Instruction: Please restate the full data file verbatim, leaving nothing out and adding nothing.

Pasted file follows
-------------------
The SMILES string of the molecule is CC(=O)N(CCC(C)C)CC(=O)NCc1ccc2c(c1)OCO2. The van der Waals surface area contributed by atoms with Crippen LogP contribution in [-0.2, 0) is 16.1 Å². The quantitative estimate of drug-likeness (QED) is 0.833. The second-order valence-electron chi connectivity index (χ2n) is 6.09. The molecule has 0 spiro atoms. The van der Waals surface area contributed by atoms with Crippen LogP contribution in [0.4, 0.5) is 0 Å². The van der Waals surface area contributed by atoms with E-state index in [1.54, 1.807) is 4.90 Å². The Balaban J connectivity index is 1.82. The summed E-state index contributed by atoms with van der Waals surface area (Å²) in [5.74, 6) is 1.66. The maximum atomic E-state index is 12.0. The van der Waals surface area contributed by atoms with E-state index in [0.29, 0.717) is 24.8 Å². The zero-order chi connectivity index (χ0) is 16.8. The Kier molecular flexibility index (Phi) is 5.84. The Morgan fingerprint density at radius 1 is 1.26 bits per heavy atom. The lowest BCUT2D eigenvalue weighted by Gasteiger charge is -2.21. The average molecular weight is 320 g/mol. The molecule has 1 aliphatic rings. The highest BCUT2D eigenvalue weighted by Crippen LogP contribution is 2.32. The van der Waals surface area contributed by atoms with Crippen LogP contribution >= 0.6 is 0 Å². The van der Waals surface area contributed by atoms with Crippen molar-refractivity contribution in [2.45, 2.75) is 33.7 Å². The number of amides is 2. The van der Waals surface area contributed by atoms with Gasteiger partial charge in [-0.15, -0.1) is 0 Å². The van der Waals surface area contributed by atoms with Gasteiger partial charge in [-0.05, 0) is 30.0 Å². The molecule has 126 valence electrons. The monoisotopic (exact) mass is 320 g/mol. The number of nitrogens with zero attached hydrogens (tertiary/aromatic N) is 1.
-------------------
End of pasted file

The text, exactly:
The SMILES string of the molecule is CC(=O)N(CCC(C)C)CC(=O)NCc1ccc2c(c1)OCO2. The van der Waals surface area contributed by atoms with Crippen LogP contribution in [-0.2, 0) is 16.1 Å². The quantitative estimate of drug-likeness (QED) is 0.833. The second-order valence-electron chi connectivity index (χ2n) is 6.09. The molecule has 0 spiro atoms. The van der Waals surface area contributed by atoms with Crippen LogP contribution in [0.4, 0.5) is 0 Å². The van der Waals surface area contributed by atoms with E-state index in [1.54, 1.807) is 4.90 Å². The Balaban J connectivity index is 1.82. The summed E-state index contributed by atoms with van der Waals surface area (Å²) in [5.74, 6) is 1.66. The maximum atomic E-state index is 12.0. The van der Waals surface area contributed by atoms with E-state index in [0.29, 0.717) is 24.8 Å². The zero-order chi connectivity index (χ0) is 16.8. The Kier molecular flexibility index (Phi) is 5.84. The Morgan fingerprint density at radius 1 is 1.26 bits per heavy atom. The lowest BCUT2D eigenvalue weighted by Gasteiger charge is -2.21. The average molecular weight is 320 g/mol. The molecule has 1 aliphatic rings. The highest BCUT2D eigenvalue weighted by Crippen LogP contribution is 2.32. The van der Waals surface area contributed by atoms with Crippen LogP contribution >= 0.6 is 0 Å². The van der Waals surface area contributed by atoms with Crippen molar-refractivity contribution in [2.45, 2.75) is 33.7 Å². The number of amides is 2. The van der Waals surface area contributed by atoms with Gasteiger partial charge in [-0.15, -0.1) is 0 Å². The van der Waals surface area contributed by atoms with Gasteiger partial charge in [-0.05, 0) is 30.0 Å². The molecule has 126 valence electrons. The monoisotopic (exact) mass is 320 g/mol. The number of nitrogens with zero attached hydrogens (tertiary/aromatic N) is 1.